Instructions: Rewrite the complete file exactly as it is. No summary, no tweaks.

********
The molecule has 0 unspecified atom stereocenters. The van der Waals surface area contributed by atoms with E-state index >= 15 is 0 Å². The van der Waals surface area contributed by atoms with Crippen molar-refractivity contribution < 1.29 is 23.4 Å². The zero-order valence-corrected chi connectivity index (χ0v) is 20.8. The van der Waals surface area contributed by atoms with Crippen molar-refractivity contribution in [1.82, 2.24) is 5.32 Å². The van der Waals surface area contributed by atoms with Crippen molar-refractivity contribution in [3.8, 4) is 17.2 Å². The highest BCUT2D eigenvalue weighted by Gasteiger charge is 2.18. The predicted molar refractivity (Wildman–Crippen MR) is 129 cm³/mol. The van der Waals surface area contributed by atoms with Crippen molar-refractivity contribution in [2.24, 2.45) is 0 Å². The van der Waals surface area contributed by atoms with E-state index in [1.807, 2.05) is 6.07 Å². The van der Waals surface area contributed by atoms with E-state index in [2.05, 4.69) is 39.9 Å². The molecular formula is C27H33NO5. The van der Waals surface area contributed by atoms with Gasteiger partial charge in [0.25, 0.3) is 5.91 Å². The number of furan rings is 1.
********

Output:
The molecule has 0 unspecified atom stereocenters. The van der Waals surface area contributed by atoms with E-state index >= 15 is 0 Å². The van der Waals surface area contributed by atoms with Crippen molar-refractivity contribution < 1.29 is 23.4 Å². The zero-order valence-corrected chi connectivity index (χ0v) is 20.8. The van der Waals surface area contributed by atoms with Crippen molar-refractivity contribution in [1.82, 2.24) is 5.32 Å². The van der Waals surface area contributed by atoms with Crippen molar-refractivity contribution in [3.8, 4) is 17.2 Å². The highest BCUT2D eigenvalue weighted by Gasteiger charge is 2.18. The predicted molar refractivity (Wildman–Crippen MR) is 129 cm³/mol. The van der Waals surface area contributed by atoms with Crippen molar-refractivity contribution in [2.24, 2.45) is 0 Å². The van der Waals surface area contributed by atoms with E-state index in [1.807, 2.05) is 6.07 Å². The van der Waals surface area contributed by atoms with E-state index in [2.05, 4.69) is 39.9 Å². The molecular formula is C27H33NO5. The van der Waals surface area contributed by atoms with Gasteiger partial charge in [0.25, 0.3) is 5.91 Å². The number of furan rings is 1.